Fighting the Religion
of Cost Effectiveness

The annual Dean’s Forum lecture was delivered in March by Dr. Paul Farmer, a medical anthropologist and physician whose public-health initiatives in Haiti were documented in Tracy Kidder’s 2003 best-seller, Mountains Beyond Mountains: Healing the World: The Quest of Dr. Paul Farmer. Farmer has won wide acclaim for fighting the HIV/AIDS epidemic in Haiti and Rwanda, and is the founder of Partners in Health (PIH), a group dedicated to improving the lives of poor people by providing access to comprehensive health care. In 1998 PIH launched the HIV Equity Initiative to provide free antiretroviral therapy to poor AIDS patients in Haiti, employing community health workers to play a key role in coordinating treatment. This model, which involved rebuilding public hospitals, attracted criticism in some policy circles on the grounds that it was not cost-effective.

Farmer used his talk to question the “religion of cost-effectiveness” and argue for a more holistic approach to global health problems:

“In the mid-’90s … we started fighting for access to care. There’s only one standard of care, only one intervention that’s going to alter mortality in HIV infection, and that’s these drugs. And it was a long struggle. It was a huge debate. Our peers—policymakers, international health experts, even physicians, I’m a little embarrassed to say—were saying, ‘Well is it really cost-effective or sustainable to use these drugs in resource-poor settings?’ …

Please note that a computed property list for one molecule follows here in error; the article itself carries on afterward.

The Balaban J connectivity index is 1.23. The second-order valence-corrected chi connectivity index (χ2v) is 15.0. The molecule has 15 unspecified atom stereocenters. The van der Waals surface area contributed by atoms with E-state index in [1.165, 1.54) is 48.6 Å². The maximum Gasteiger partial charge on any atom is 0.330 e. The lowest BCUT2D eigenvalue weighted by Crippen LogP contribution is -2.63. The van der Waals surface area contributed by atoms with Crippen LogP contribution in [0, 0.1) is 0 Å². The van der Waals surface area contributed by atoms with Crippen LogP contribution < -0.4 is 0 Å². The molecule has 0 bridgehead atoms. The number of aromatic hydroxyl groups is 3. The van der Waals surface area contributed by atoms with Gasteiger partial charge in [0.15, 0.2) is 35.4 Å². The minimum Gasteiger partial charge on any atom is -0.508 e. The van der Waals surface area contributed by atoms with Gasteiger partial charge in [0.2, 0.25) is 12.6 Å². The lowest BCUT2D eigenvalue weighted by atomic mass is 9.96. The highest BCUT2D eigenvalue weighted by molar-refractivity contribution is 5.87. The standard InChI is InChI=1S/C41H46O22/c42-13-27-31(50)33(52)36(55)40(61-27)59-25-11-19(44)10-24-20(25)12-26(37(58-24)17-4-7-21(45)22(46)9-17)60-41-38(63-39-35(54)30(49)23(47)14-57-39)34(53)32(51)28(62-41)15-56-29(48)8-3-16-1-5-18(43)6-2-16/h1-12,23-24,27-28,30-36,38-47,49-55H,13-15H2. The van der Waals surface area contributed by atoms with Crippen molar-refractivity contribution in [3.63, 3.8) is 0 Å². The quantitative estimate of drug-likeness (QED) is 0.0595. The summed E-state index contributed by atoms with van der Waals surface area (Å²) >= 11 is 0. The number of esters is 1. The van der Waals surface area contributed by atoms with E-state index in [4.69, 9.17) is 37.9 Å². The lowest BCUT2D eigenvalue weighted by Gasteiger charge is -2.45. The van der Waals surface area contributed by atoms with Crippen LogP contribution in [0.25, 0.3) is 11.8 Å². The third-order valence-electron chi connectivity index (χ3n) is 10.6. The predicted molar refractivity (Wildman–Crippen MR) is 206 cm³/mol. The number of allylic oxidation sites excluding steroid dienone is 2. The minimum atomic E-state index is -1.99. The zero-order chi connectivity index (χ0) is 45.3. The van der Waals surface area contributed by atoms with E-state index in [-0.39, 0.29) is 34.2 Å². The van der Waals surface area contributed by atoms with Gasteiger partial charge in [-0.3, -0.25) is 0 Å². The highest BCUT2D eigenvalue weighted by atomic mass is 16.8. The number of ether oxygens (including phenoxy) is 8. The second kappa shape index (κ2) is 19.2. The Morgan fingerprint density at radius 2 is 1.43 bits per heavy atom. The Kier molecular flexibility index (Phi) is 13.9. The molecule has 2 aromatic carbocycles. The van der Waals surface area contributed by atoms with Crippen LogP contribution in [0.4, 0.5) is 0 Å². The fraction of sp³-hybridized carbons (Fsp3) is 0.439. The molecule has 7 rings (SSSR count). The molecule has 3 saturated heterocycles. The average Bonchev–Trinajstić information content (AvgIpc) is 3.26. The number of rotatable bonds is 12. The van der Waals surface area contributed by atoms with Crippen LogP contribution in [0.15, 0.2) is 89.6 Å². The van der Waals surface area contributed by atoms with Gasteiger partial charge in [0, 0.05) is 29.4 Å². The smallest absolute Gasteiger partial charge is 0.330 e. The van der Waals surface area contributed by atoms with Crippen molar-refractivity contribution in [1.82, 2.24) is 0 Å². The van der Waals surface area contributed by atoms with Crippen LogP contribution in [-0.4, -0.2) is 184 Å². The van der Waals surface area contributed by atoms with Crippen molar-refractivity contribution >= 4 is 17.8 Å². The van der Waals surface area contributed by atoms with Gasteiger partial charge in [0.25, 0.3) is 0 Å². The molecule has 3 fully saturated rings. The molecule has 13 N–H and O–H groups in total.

“By the way, patients never say that. I still have yet to meet someone who would say, ‘Well, what a shame I have AIDS, but as I’m a rural Haitian woman, it’s not cost-effective to treat me.’ So that’s all us.

“[The Clinton Foundation] … found that community health workers [accounted for] 4 percent of the total cost, 9 percent of the labor cost. So if you want to use the term cost-effectiveness, which I do, it’s about as cost-effective as you can get. But remember, this is not about HIV or TB or malaria. It’s about all of it. So to rebuild these hospitals … labor is the biggest expenditure. And if you go into an area where unemployment is 60 percent, are you embarrassed to spend 45 percent of your budget on labor? I’m not. I think it’s good. And if you go into a place where there’s a lot of hunger—happily, medical science, through revolutionary breakthroughs, has given us a treatment for hunger called food. And spending 19 or 20 percent of your budget on food is not an embarrassment, either.”

—T.P.


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